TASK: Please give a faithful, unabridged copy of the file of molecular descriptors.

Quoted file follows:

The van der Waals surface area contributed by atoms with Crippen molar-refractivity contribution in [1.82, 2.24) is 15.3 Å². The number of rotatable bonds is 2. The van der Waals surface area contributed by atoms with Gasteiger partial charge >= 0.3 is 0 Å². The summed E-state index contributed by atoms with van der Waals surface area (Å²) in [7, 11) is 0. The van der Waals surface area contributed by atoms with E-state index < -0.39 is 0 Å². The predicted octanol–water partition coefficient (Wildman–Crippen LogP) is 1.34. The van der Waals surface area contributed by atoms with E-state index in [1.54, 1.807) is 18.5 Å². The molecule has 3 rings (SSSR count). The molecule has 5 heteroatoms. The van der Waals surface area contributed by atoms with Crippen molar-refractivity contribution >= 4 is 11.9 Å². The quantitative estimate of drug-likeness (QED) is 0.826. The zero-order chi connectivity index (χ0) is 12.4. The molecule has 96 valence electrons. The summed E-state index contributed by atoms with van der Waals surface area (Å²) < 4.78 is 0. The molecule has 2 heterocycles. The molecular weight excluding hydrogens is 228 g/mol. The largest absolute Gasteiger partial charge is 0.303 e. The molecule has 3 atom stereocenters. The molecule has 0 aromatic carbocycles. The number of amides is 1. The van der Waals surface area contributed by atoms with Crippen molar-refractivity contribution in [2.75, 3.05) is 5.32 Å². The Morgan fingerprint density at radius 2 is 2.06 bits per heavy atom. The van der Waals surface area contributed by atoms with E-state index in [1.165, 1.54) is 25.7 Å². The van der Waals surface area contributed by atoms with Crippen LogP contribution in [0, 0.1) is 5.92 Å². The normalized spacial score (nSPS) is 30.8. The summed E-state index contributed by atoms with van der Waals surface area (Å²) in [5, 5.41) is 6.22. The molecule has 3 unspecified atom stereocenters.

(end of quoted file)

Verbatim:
The van der Waals surface area contributed by atoms with Crippen molar-refractivity contribution in [1.82, 2.24) is 15.3 Å². The number of rotatable bonds is 2. The van der Waals surface area contributed by atoms with Gasteiger partial charge >= 0.3 is 0 Å². The summed E-state index contributed by atoms with van der Waals surface area (Å²) in [7, 11) is 0. The van der Waals surface area contributed by atoms with E-state index < -0.39 is 0 Å². The predicted octanol–water partition coefficient (Wildman–Crippen LogP) is 1.34. The van der Waals surface area contributed by atoms with E-state index in [1.54, 1.807) is 18.5 Å². The molecule has 3 rings (SSSR count). The molecule has 5 heteroatoms. The van der Waals surface area contributed by atoms with Crippen molar-refractivity contribution >= 4 is 11.9 Å². The quantitative estimate of drug-likeness (QED) is 0.826. The zero-order chi connectivity index (χ0) is 12.4. The molecule has 96 valence electrons. The summed E-state index contributed by atoms with van der Waals surface area (Å²) < 4.78 is 0. The molecule has 2 heterocycles. The molecular weight excluding hydrogens is 228 g/mol. The largest absolute Gasteiger partial charge is 0.303 e. The molecule has 3 atom stereocenters. The molecule has 0 aromatic carbocycles. The number of amides is 1. The van der Waals surface area contributed by atoms with Crippen molar-refractivity contribution in [2.75, 3.05) is 5.32 Å². The Morgan fingerprint density at radius 2 is 2.06 bits per heavy atom. The van der Waals surface area contributed by atoms with E-state index in [1.165, 1.54) is 25.7 Å². The van der Waals surface area contributed by atoms with Crippen LogP contribution in [0, 0.1) is 5.92 Å². The normalized spacial score (nSPS) is 30.8. The summed E-state index contributed by atoms with van der Waals surface area (Å²) in [5, 5.41) is 6.22. The molecule has 3 unspecified atom stereocenters.